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Old 12-31-2019, 08:20 PM   #1
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Cummins max temp.

I have a Cummins ISC 8.3 engine and I am wondering what the max engine temp is before damage is done. I am also trying to figure out what RPM is the sweet spot for pulling hills with this engine. I have tried 1500-2000 but can’t find the best for climbing hills.
Thanks!
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Old 12-31-2019, 08:32 PM   #2
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I have a 2008 8.3 ISC and I believe the sweet spot is 1800 rpm. My temp is anywhere from 180 to 220 degrees.
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Old 12-31-2019, 08:57 PM   #3
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I emailed Cummins customer care with this question, the first reply stated they required my engine serial #, I sent it to them. This was the reply:(180-212 is normal range) (that SR number was my case number)

" RE: email response \ SR#: 1-103373773861
TSRTechnicalSupport@cummins.com
Mon 5/6/2019 7:51 AM


Ray,


According to the curves and data sheet the engine should not go past 212 degrees. If it is getting 220 degrees you need to bring it into a shop so they can check it out. Have a great day.
Brent
Cummins Care Representative
SR#: 1-103373773861
If you have additional questions please feel free to respond to our support staff by e-mailing care@cummins.com or by calling 1-800-CUMMINS (1-800-286-6467) within the U.S. Additional calling options for outside the U.S. are provided on our website. When contacting us, please refer to the SR (1-103373773861) number listed above, if applicable.
Visit us at www.cummins.com or www.cumminsengines.com
-------Original Message-------
From: fowlerr@hotmail.com
To: TSRTechnicalSupport@<font color="bla...ins</font>.com
Cc:
Subject: Re: email response \ SR#: 1-103373773861


External Sender
re: my ISC engine is in a 40' motorhome; the CPL is 2695, serial # 45902455. I tow a 2013 Chevrolet Silverado K1500, that weighs close to 5,600lbs. The coolant temperature will reach 220° pulling long mountain grades on hot days, but returns to just below 200° after cresting the mountain. Is there a maximum time for the engine to stay at 220°
I was told it will harm a diesel engine to reach 220°, thought I should ask the experts who build the engines.


From: TSRTechnicalSupport@<font color="bla...ins</font>.com <TSRTechnicalSupport@cummins.com>
Sent: Friday, May 3, 2019 8:40 AM
To: fowlerr@hotmail.com
Subject: RE: email response \ SR#: 1-103373773861


Ray,


Thank you for contacting Cummins. I will need the engine serial number in order to look up the specific information on your engine. 220 degrees may be getting to hot but I will need to look that up to be sure.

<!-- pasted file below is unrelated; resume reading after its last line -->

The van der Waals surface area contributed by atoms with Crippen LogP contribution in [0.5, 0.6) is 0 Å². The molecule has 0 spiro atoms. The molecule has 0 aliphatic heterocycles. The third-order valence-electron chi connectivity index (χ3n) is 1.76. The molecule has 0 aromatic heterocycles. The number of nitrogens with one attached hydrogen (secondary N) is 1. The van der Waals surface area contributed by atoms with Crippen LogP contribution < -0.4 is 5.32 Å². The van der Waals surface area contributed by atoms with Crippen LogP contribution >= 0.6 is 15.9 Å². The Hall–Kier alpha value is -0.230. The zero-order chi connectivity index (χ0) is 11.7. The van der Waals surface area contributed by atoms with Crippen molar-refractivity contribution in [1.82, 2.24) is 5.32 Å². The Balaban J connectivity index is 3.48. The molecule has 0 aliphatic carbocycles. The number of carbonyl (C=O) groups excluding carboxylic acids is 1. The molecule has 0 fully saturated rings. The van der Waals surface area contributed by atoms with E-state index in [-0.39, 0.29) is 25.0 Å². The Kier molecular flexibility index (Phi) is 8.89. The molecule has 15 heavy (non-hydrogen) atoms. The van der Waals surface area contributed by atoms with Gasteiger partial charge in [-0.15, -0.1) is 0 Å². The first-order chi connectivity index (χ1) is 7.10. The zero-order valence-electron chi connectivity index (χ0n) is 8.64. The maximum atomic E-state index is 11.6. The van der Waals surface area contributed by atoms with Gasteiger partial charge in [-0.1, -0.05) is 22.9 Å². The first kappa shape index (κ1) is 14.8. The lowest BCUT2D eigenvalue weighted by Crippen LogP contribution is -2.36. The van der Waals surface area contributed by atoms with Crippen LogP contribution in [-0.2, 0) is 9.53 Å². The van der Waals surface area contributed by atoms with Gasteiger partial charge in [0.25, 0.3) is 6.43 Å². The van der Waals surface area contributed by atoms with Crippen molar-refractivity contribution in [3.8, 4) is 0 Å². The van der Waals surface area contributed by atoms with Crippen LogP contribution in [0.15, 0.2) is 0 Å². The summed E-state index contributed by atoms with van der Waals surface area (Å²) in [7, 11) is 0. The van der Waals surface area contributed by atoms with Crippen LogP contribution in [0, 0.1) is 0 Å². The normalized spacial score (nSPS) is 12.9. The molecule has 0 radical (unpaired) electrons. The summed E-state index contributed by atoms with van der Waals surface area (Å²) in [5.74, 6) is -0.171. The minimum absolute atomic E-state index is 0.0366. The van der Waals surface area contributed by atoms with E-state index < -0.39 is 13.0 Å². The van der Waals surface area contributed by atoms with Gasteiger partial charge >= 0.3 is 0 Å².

Brent
Cummins Care Representative
SR#: 1-103373773861
If you have additional questions please feel free to respond to our support staff by e-mailing care@cummins.com or by calling 1-800-CUMMINS (1-800-286-6467) within the U.S. Additional calling options for outside the U.S. are provided on our website. When contacting us, please refer to the SR (1-103373773861) number listed above, if applicable.
Visit us at www.cummins.com or www.cumminsengines.com
-------Original Message-------
From: fowlerr@hotmail.com
To: care@cummins.com
Cc:
Subject: engine maximum safe operating temperature

External Sender
Brent previously replied with the normal operating temperature. Now I have a followup question. What is the maximum safe operating temperature? Will 220°F cause problems on long uphill climbs for Cummins OTR engines, if I stop at the top of the grade and allow the engine to idle until normal temperature is reached?


[THREAD ID: 1-1BHL357C]



[THREAD ID: 1-1BHSTCDH]






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Old 01-01-2020, 04:35 PM   #4
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Accumulator Based HP fuel systems should be in the 180 to 190 range - Common rail will be about 10 to 12 hotter. They really should not be allowed exceed water boiling temp (even accounting for pressure in the coolant system). Diesels run best when coolant temps are below 212..

As far as best rpm, it comes down to what load you got and what terrain you are traversing. IF you can keep it in 6th at 62 and about 1550-1580 rpm it should climb most hills without dropping out of 6th. My ISC normally does but I dont have a toad. The more you have to rpm it to keep the momentum up, the more you will take a hit on fuel but it should still climb fine. A 350ISC with a 4K load will likely drop down to 5th somewhat often going up thru the midwest. But 5th is only 15 <i>(fixed)</I> percent lower than 6th for an alison 3000 so it should not matter much

My gets 8.5 to 9 on level ground with no toad at 62 at 1570 rpm.
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Old 01-01-2020, 05:23 PM   #5
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Ken,

Your cooling fan should kick on right at 212° and lower your cooling temperatures back down to approximately 180ish.

If your coach is routinely exceeding the 212° mark, irregardless of the terrain, the cooling fan is not functioning properly.

A small notebook and a number of the optional software applications work great in monitoring your engine performance.
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Old 01-01-2020, 07:08 PM   #6
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....or perhaps the radiator/charge air cooler are dirty/restricted.

Seems like most of the threads here related to overheat involved cleaning radiator.

A visual ain't gonna get it either. There's hydraulic oil coolers, the charge air cooler then the radiator..very hard to really see the area.
Not a terrible job to remove the CAC and really, really wash radiator out.
(I take it yours is a side radiator)

I washed mine, went from Florida to Montana and never exceeded 210/215 fully loaded in July with toad.
That's reading from my scan tool, not dash gauge.